As CAAFLog readers may remember, the D.C. Circuit heard argument this past January in a mandamus case to come out of the military commissions with potential relevance to military justice as a whole. Again, the question was whether a military judge serving on one of the military commissions violated judicial ethics by seeking employment elsewhere in the government without telling the parties. In 2019, the Circuit had vacated almost five years of proceedings in the Al-Nashiri case after Col Vance Spath, USAF, had secretly applied for an appointment as an immigration judge. Most recently, the Circuit confronted the same problem with CAPT Kirk Waits, USN, the military judge who initially presided over the case of United States v. Al-Iraqi (aka Nashwan Al-Tamir).
On Friday, the D.C. Circuit issued its decision denying the writ in In re Al-Tamir, though making a few notable holdings along the way that military justice practitioners are likely to find worthy of note. In something of a judicial eye roll, Judge Tatel, who wrote the opinion in both the Al-Nashiri and Al-Tamir cases, started his opinion for the Court by describing the situation as an "unfortunately familiar quandary."
With no real debate over the merits of whether CAPT Waits should have disqualified himself, the only real question the Court confronted was the remedy. Tamir had sought to have his case dismissed outright, a remedy the lower military commission courts had declined in favor of permitting Tamir to seek reconsideration of any decision rendered by the military commission that Tamir could show had been tainted by Waits' misconduct.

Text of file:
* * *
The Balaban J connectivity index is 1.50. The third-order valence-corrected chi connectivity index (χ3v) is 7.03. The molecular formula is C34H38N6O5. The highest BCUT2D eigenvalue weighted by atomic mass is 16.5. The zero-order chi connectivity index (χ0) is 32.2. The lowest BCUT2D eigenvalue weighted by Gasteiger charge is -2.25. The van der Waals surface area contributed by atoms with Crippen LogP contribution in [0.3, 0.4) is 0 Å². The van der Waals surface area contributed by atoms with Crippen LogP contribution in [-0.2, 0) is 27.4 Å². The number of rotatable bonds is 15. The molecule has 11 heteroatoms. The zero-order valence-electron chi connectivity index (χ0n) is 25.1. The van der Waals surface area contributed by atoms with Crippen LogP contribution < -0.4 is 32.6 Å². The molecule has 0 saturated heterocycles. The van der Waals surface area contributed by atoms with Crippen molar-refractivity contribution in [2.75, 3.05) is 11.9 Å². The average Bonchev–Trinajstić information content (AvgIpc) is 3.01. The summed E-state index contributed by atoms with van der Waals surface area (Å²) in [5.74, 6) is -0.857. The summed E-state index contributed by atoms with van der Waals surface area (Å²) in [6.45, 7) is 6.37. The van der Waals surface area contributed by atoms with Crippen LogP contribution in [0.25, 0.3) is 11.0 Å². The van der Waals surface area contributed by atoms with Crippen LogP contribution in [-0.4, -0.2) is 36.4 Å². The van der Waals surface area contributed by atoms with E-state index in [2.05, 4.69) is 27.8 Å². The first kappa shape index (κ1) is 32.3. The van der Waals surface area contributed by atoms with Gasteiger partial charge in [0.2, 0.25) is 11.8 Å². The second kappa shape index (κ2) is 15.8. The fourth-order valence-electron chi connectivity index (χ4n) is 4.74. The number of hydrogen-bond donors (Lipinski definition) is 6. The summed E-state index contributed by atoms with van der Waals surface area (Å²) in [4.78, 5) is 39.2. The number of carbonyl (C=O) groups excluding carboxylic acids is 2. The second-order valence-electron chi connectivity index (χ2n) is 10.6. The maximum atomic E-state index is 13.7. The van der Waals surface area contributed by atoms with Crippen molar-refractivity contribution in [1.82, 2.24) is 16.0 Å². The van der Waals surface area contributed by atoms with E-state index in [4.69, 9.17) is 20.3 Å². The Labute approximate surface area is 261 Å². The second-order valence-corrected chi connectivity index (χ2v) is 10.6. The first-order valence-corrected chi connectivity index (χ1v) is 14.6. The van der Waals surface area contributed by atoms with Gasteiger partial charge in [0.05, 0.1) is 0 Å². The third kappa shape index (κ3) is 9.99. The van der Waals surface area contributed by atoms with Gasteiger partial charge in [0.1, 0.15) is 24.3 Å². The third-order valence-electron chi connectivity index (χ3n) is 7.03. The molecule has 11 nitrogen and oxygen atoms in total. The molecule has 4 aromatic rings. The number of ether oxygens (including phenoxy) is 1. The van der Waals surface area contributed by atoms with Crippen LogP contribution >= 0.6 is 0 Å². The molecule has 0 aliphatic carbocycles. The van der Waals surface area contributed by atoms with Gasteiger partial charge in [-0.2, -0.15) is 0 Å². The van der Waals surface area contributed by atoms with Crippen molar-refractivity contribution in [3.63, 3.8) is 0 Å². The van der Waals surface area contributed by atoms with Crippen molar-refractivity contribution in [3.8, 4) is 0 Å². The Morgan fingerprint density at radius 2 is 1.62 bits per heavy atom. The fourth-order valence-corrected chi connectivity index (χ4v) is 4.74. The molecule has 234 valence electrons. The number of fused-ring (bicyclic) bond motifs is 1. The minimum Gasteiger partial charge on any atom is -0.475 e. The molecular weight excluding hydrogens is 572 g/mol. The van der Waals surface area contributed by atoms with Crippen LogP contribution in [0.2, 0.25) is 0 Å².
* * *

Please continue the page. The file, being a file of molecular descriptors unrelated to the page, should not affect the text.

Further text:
At oral argument, the Circuit seemed concerned by the narrowness of the proposed remedy. This led counsel for the government to stipulate from the podium that Tamir could seek to have any ruling reconsidered without making a particularized showing that the ruling was tainted. Tamir suggested that this would still be inadequate, but the Circuit disagreed, finding that the government's concession gave Tamir everything that the vacatur had achieved in Al-Nashiri, "except that it affords al-Tamir the added benefit of allowing him to retain favorable rulings."
A trickier aspect of the case revolved around the job search of Matthew Blackwood, the "supervisory attorney advisor," who had served on Tamir's case for most of the last half-decade. The Court was clearly disturbed by Blackwood's job hunt, but ultimately got stuck on precisely what ethical standards governed an "attorney advisor" in the first place. The government had insisted that attorney advisors should be afforded the lenient rules afforded to judicial law clerks. Tamir had said the ordinary rules of judicial conduct should apply. The Court, for its part, figured that attorney advisors fell somewhere in between and the legal uncertainty over what rules applied proved fatal under the strict mandamus standard that applies in the D.C. Circuit.
The Court, therefore, held that it needed resolve the issue. "We have some concerns about Blackwood’s failure to disclose to his supervising judges his pursuit of outside employment and his use of his work on the commission in his applications," the Court wrote. However, "we cannot say that his choices 'clearly and indisputably' gave rise to a conflict warranting recusal." The Court accordingly denied relief and left the merits to another day.
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